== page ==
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EFFECT OF WASTE MINERAL ADDITIVES ON FLOW STABILITY OVER TIME IN SELF-COMPACTING CONCRETE MIXES WITH LOW CLINKER CONTENT

By Anna M. Grabiec, Daniel Zawal and Wojciech Kostrzewski

Abstract

Contemporary solutions in concrete technology are varied, and consist in e.g. the use of new generation concretes, including the most spectacular achievement of the 1990s – self-compacting concrete (SCC) being the subject of continuous research, as well as protection of the environment against excessive anthropogenic pressures, such as carbon dioxide which is a major emission substance from the cement industry. The studies analysed the possibilities for replacing part of the clinker binder (cement CEM I 42.5 R) in self-compacting concrete with three types of waste mineral additives: fly ash, limestone powder, and granite powder. Focus was placed on key technological characteristics of concrete mixes: air content and rheological properties, maximal diameter of slump-flow and changes thereof over time, as well as the mix’s flow time into the 500 mm diameter, determining the flow dynamics. 28-day compressive strength of the concrete was recognised as a secondary property which in self-compacting concretes results from achieving the right range of the mix’s rheological properties. Concretes were produced using gravel-sand aggregate in 3-fraction composition and a high-efficiency superplasticiser. The studies were conducted as a planned experiment in the 3-ingredient mixes plan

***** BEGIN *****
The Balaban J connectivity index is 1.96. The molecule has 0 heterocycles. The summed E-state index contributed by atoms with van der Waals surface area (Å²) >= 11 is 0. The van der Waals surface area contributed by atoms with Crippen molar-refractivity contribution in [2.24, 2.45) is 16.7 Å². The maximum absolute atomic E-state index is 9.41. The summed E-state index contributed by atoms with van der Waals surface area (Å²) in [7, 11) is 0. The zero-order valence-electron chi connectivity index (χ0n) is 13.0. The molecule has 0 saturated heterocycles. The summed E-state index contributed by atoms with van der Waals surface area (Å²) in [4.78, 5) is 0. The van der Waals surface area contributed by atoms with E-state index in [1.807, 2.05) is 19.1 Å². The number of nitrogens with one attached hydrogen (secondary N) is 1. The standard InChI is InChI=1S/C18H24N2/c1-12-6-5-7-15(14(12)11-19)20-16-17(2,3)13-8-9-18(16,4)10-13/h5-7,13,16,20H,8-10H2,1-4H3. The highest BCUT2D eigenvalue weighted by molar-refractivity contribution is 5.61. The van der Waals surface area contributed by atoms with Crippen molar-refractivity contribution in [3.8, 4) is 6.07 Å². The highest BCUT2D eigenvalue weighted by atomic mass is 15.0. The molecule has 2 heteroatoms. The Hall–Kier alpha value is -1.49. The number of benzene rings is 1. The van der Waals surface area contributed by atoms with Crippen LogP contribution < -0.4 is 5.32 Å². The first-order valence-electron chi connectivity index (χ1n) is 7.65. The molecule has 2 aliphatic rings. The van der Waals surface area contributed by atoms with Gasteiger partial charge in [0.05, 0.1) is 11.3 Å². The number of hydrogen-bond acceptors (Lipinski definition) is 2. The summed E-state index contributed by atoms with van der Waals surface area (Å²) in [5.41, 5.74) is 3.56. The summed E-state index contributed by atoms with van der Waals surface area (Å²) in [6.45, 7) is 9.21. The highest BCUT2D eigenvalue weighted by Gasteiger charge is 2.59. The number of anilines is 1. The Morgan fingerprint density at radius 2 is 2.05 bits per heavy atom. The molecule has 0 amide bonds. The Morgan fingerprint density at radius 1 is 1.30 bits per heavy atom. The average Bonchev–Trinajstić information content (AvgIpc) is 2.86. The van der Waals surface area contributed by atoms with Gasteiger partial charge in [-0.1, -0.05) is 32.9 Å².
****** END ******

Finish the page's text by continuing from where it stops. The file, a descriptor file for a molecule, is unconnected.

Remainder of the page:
Topics: self-compacting concrete, waste mineral additive, sustainability of civil engineering, Environmental technology. Sanitary engineering, TD1-1066, Environmental sciences, GE1-350
Publisher: Polish Society of Ecological Engineering (PTIE)
Year: 2015
OAI identifier: oai:doaj.org/article:e37cb00a40574e96b1b8d86e12fb2028
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